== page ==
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December 31, 2012
Dallas Jackson is the National Columnist for Rivals.com. Email him your comments or story ideas to DallasJ@Yahoo-Inc.com and follow him on Twitter.
SAN ANTONIO -- Likening themselves to a balled fist, Brendan Mahon and Garrett Sickels said the Penn State commits are holding together stronger as a group rather than the individuals making up the Class of 2013.
At registration for the U.S. Army All-American Bowl in San Antonio, the pair shared a message of strength.
"It is harder to break a bundle than an individual," said Mahon, an offensive lineman from Randolph, N.J. "We are very tight, and we are all ready to be at Penn State."
In the wake of sanctions levied against the Nittany Lions football program for its role in concealing Jerry Sandusky's sexual molestation actions on campus -- sanctions that were deemed worse than the "death penalty" by Yahoo! Sports columnist Dan Wetzel -- many speculated that the team and its recruiting class would fall apart.
For Mahon and Sickels, as well as fellow four-star prospects Adam Breneman of Camp Hill (Pa.) Cedar Cliff and Christian Hackenberg of Fork Union (Va.) Military Academy, the period of suspected uncertainty did more to solidify the quartet than separate.
"Nothing about this process was tough for me," said Sickels, a defensive end from Little Silver (N.J.) Red Bank Regional. "Really, every reason I chose to attend Penn State was there after the sanctions as was before them. The history, the stadium, the community and the alumni base all stayed.
"I did not commit to Penn State to get to a bowl game, so that was not something that I cared too much about."
Penn State was saddled with a $60 million fine. The program has to deal with a four-year postseason ban, vacate all victories from 1998 to 2011 and serve a five-year probation period.
Current players were allowed to transfer without restrictions of sitting out a season, or they could choose to sit out but maintain their scholarship status.
The recruiting classes were reduced from a maximum of 25 signees to 15 over each of the next four years.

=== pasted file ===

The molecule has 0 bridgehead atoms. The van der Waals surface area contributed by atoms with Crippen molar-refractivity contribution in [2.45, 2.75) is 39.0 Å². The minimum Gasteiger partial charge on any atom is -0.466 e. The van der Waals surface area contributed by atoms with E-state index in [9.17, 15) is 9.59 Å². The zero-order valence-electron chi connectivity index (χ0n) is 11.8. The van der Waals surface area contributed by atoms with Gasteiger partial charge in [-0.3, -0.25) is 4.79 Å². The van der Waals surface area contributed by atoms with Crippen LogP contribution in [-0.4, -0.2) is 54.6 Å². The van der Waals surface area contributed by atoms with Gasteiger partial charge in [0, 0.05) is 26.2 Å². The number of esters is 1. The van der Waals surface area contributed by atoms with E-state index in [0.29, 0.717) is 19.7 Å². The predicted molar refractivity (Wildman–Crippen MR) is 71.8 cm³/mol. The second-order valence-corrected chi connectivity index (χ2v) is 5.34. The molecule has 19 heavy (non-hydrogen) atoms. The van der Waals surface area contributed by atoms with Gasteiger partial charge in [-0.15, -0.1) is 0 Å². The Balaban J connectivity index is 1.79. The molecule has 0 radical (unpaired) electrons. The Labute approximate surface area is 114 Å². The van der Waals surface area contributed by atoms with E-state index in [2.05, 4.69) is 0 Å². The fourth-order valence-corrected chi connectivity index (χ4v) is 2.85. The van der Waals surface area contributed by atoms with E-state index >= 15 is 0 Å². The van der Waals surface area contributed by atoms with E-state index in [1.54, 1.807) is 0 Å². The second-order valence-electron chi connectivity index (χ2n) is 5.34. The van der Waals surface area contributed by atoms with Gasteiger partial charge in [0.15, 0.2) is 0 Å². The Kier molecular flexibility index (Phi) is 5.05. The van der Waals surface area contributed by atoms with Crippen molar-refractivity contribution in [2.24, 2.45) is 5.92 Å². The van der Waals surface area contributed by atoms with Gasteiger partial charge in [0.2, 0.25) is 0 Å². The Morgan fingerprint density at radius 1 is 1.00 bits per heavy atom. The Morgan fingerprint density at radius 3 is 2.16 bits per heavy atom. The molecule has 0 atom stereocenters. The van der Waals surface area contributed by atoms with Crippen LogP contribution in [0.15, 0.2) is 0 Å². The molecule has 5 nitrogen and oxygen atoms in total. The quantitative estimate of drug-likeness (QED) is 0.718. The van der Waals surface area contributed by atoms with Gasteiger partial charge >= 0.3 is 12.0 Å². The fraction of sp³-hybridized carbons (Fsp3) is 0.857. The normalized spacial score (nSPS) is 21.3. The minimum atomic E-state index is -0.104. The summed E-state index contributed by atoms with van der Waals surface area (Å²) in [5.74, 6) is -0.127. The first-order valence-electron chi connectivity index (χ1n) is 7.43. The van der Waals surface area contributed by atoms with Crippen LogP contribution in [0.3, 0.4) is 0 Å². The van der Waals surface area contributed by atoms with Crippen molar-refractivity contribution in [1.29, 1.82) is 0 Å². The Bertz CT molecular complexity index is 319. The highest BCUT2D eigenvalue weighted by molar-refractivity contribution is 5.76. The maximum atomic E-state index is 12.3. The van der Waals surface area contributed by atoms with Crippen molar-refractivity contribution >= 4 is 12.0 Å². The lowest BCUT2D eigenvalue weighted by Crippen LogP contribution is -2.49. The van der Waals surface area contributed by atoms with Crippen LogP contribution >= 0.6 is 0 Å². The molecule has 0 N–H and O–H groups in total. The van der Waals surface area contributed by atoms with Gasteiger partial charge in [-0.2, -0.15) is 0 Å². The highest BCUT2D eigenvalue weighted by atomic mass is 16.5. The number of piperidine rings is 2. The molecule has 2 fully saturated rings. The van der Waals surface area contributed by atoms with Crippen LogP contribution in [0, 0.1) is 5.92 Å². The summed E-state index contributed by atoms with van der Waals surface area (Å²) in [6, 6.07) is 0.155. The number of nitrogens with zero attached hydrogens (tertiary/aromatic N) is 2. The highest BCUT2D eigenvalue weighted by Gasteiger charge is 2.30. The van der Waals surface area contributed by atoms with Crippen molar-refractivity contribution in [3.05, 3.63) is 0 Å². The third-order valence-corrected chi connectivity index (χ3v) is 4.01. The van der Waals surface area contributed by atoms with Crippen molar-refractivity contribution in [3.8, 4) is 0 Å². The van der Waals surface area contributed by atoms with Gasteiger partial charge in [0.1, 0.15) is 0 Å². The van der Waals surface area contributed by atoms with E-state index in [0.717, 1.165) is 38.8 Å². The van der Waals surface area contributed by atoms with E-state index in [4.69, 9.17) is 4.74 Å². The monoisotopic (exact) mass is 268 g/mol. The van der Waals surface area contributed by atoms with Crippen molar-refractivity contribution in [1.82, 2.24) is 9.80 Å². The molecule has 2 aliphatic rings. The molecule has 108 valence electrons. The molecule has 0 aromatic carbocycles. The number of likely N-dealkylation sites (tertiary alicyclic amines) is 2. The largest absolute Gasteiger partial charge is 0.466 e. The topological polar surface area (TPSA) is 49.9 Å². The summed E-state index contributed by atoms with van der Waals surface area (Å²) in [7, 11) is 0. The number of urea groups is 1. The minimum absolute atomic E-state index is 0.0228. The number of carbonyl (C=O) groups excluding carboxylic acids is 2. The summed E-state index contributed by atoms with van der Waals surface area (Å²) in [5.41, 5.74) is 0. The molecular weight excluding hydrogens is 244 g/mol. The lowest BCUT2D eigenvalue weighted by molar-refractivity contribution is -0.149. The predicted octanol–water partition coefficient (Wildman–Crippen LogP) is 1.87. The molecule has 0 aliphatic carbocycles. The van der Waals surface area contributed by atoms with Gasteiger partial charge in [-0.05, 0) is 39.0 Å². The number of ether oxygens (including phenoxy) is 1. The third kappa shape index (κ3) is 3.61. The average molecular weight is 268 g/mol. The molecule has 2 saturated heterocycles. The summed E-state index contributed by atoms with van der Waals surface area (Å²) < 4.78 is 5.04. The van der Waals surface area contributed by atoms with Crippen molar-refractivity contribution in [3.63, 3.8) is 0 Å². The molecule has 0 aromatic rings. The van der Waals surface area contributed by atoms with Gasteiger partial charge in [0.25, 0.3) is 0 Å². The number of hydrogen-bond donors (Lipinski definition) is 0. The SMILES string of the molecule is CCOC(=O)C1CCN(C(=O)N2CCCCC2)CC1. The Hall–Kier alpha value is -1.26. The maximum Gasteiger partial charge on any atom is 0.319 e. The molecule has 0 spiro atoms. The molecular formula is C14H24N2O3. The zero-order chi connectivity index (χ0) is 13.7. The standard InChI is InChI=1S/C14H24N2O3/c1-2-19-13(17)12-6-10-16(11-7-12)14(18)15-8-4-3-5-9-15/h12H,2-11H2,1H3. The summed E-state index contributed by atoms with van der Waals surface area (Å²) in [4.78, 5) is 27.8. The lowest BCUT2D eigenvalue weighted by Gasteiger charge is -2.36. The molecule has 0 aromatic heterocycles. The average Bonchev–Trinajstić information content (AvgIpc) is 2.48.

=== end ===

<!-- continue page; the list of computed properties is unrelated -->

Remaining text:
The current class has 18 commitments, which will force the school into some difficult decisions, but few stand stronger than Mahon.
"What the community did in the face of adversity showed what the program was about and not all of the negative stuff that was put out there," he said. "That was the biggest thing for me, really, the community support."
The positive approach taken by those involved with the Penn State program was not mirrored by those outside of it.
For Sickels, it struck close to home.
"At first, my family was really against it," he said. "They were more negative than anyone recruiting me. My mom and dad were very proud and supportive but some family members from other states weren't as much.
"There were some schools that told me I didn't want to be a part of what was about to happen and that I didn't want to be the first class to go in with the sanctions, but I just told them that my mind was set and that if things changed I would let them know. From there, they pretty well left me alone."
Mahon said he wished it were that easy for him.
"I probably had like 90 Facebook messages," he said. "There were coaches that I had to block, and other people were saying some really crazy stuff."
Coincidentally, it was during the U.S. Army All-American Bowl last year when Bill O'Brien was hired to command the program after Joe Paterno had been fired.
Mahon said the new head coach has been nothing but first class, as he was advertised.
"Everyone was saying such good things about Coach O'Brien, and it has been all true so far," he said. "He is a good person and good coach."
In O'Brien's first season, Penn State went 8-4 and 6-2 in Big Ten play -- had there not been , the team would have finished third in the conference and gone to the Outback Bowl.
The success on the field, according to Sickels, was a sign that the panic over the penalties was premature.
"Winning with sanctions is just what we have to deal with," he said. "The team stayed together and did it last year, and we will have to come in and get it done next year."
Neither player said that the Class of 2013 would be a turning point for the program. The players who stayed at the school paved the way, they said.
"We are not the poster child for Penn State's reclamation," Mahon said. "The program is bigger than that."
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